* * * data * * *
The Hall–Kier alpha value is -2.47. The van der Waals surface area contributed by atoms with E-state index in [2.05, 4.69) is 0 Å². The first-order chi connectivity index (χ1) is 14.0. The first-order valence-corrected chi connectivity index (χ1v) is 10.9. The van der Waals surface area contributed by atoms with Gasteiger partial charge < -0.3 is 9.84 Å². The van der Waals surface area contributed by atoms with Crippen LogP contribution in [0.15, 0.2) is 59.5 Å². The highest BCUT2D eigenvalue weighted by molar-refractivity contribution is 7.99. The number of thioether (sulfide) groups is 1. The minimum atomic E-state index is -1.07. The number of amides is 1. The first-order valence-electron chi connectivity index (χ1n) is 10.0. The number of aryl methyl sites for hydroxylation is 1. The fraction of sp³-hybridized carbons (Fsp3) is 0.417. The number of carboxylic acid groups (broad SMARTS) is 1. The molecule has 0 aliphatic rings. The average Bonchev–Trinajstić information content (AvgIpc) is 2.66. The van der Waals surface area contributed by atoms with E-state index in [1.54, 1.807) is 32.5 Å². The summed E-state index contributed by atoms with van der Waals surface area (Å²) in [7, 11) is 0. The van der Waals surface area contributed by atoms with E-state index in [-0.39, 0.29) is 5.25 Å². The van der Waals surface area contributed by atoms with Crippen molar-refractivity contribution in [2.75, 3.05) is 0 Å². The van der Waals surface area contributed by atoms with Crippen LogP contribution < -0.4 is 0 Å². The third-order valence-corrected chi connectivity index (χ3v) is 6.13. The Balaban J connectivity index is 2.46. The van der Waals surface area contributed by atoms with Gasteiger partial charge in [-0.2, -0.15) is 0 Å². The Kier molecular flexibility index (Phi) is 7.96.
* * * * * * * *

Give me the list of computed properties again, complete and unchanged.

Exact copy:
The Hall–Kier alpha value is -2.47. The van der Waals surface area contributed by atoms with E-state index in [2.05, 4.69) is 0 Å². The first-order chi connectivity index (χ1) is 14.0. The first-order valence-corrected chi connectivity index (χ1v) is 10.9. The van der Waals surface area contributed by atoms with Gasteiger partial charge < -0.3 is 9.84 Å². The van der Waals surface area contributed by atoms with Crippen LogP contribution in [0.15, 0.2) is 59.5 Å². The highest BCUT2D eigenvalue weighted by molar-refractivity contribution is 7.99. The number of thioether (sulfide) groups is 1. The minimum atomic E-state index is -1.07. The number of amides is 1. The first-order valence-electron chi connectivity index (χ1n) is 10.0. The number of aryl methyl sites for hydroxylation is 1. The fraction of sp³-hybridized carbons (Fsp3) is 0.417. The number of carboxylic acid groups (broad SMARTS) is 1. The molecule has 0 aliphatic rings. The average Bonchev–Trinajstić information content (AvgIpc) is 2.66. The van der Waals surface area contributed by atoms with E-state index in [1.54, 1.807) is 32.5 Å². The summed E-state index contributed by atoms with van der Waals surface area (Å²) in [7, 11) is 0. The van der Waals surface area contributed by atoms with E-state index in [-0.39, 0.29) is 5.25 Å². The van der Waals surface area contributed by atoms with Crippen molar-refractivity contribution in [2.75, 3.05) is 0 Å². The van der Waals surface area contributed by atoms with Crippen LogP contribution < -0.4 is 0 Å². The third-order valence-corrected chi connectivity index (χ3v) is 6.13. The Balaban J connectivity index is 2.46. The van der Waals surface area contributed by atoms with Gasteiger partial charge in [-0.2, -0.15) is 0 Å². The Kier molecular flexibility index (Phi) is 7.96.